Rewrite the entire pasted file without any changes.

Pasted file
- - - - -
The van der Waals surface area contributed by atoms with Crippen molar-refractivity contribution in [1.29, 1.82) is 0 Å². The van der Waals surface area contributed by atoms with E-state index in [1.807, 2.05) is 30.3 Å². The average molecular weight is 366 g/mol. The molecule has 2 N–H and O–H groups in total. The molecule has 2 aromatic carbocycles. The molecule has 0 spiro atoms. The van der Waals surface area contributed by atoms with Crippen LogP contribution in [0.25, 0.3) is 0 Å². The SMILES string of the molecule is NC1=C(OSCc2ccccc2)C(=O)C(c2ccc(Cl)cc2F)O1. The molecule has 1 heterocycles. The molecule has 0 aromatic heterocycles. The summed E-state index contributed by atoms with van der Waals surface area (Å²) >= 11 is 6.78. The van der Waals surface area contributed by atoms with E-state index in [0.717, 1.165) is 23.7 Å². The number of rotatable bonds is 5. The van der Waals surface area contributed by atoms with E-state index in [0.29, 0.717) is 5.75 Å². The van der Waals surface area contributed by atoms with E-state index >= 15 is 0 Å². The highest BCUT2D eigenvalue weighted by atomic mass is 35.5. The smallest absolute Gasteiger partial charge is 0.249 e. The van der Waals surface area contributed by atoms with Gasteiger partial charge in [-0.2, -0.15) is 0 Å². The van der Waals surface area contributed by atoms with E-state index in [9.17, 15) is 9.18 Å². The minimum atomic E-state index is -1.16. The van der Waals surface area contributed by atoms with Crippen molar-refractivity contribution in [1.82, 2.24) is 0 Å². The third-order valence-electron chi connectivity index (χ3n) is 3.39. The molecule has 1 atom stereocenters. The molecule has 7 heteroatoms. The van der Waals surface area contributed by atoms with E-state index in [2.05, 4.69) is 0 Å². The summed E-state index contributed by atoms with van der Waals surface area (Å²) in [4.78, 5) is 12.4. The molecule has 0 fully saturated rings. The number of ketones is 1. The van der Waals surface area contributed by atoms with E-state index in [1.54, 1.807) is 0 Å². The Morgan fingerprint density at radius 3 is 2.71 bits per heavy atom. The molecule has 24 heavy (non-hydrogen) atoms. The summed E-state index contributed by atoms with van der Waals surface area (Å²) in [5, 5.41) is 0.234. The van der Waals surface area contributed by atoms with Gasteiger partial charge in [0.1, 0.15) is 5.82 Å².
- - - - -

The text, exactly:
The van der Waals surface area contributed by atoms with Crippen molar-refractivity contribution in [1.29, 1.82) is 0 Å². The van der Waals surface area contributed by atoms with E-state index in [1.807, 2.05) is 30.3 Å². The average molecular weight is 366 g/mol. The molecule has 2 N–H and O–H groups in total. The molecule has 2 aromatic carbocycles. The molecule has 0 spiro atoms. The van der Waals surface area contributed by atoms with Crippen LogP contribution in [0.25, 0.3) is 0 Å². The SMILES string of the molecule is NC1=C(OSCc2ccccc2)C(=O)C(c2ccc(Cl)cc2F)O1. The molecule has 1 heterocycles. The molecule has 0 aromatic heterocycles. The summed E-state index contributed by atoms with van der Waals surface area (Å²) >= 11 is 6.78. The van der Waals surface area contributed by atoms with E-state index in [0.717, 1.165) is 23.7 Å². The number of rotatable bonds is 5. The van der Waals surface area contributed by atoms with E-state index in [0.29, 0.717) is 5.75 Å². The van der Waals surface area contributed by atoms with E-state index >= 15 is 0 Å². The highest BCUT2D eigenvalue weighted by atomic mass is 35.5. The smallest absolute Gasteiger partial charge is 0.249 e. The van der Waals surface area contributed by atoms with Gasteiger partial charge in [-0.2, -0.15) is 0 Å². The van der Waals surface area contributed by atoms with E-state index in [9.17, 15) is 9.18 Å². The minimum atomic E-state index is -1.16. The van der Waals surface area contributed by atoms with Crippen molar-refractivity contribution in [1.82, 2.24) is 0 Å². The third-order valence-electron chi connectivity index (χ3n) is 3.39. The molecule has 1 atom stereocenters. The molecule has 7 heteroatoms. The van der Waals surface area contributed by atoms with E-state index in [2.05, 4.69) is 0 Å². The summed E-state index contributed by atoms with van der Waals surface area (Å²) in [4.78, 5) is 12.4. The molecule has 0 fully saturated rings. The number of ketones is 1. The van der Waals surface area contributed by atoms with E-state index in [1.54, 1.807) is 0 Å². The Morgan fingerprint density at radius 3 is 2.71 bits per heavy atom. The molecule has 24 heavy (non-hydrogen) atoms. The summed E-state index contributed by atoms with van der Waals surface area (Å²) in [5, 5.41) is 0.234. The van der Waals surface area contributed by atoms with Gasteiger partial charge in [0.1, 0.15) is 5.82 Å².